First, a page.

A team at UC Berkeley has developed a process that turns plastic waste into something more valuable – an adhesive. Based on an engineered catalyst, the inspiration was to find ways to “upcycle” plastics by putting them to new uses while preserving the properties that made them attractive in the first place.
Plastic waste is one of the modern world’s biggest environmental concerns, but plastics are notoriously unattractive to recycling companies. Unlike corrugated cardboard, glass, or scrap metal, plastics are very difficult to reuse and doing so makes the end product less valuable than the original plastic – which isn’t very valuable to begin with.
Plastics have a whole range of properties that are very carefully engineered into them, such as pliability, uniformity, and the ability to be processed with ease. They are also made so that they are not easily affected by chemical reactions. As a result, recycled plastics, such as polyethylene, often end up as low-value construction materials that have lost many of the properties of the original substance, or they are reduced to make fuels and lubricants, which are also low-value, environmentally questionable and have a short lifetime.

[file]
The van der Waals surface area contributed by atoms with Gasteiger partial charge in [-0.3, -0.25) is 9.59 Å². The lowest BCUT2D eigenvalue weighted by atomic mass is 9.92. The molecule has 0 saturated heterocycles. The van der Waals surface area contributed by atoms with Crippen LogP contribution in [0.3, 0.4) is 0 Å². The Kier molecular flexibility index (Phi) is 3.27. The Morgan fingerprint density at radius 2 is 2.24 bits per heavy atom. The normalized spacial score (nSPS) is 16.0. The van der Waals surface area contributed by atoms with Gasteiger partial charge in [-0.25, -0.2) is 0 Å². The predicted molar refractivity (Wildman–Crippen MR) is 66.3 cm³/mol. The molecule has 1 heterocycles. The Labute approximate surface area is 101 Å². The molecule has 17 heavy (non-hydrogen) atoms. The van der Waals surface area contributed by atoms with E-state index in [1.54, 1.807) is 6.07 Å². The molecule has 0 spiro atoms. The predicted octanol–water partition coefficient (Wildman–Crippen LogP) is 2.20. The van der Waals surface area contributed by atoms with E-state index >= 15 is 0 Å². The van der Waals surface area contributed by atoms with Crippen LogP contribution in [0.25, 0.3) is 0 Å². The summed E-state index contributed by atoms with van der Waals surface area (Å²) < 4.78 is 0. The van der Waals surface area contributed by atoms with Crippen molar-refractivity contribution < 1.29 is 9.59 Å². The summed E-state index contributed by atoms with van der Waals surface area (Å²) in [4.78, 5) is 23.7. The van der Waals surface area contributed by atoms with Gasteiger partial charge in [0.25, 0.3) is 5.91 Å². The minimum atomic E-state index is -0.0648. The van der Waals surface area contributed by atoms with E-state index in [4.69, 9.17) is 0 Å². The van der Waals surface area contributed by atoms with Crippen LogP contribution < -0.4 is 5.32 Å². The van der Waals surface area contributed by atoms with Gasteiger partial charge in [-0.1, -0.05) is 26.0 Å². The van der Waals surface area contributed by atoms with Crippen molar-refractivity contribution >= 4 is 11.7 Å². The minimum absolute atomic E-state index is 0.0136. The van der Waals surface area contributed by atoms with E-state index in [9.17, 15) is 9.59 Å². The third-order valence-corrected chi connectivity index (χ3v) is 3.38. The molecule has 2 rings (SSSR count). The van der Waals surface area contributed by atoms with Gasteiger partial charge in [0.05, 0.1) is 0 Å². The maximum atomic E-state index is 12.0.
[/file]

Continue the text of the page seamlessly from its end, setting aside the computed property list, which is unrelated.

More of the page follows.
Polyethylene is the most common plastic in use today, with over 100 million tonnes of it produced around the world each year. In its many variants, it’s widely used in packaging, trash and grocery bags, geomembranes, agricultural mulch, toys, and various kinds of housewares.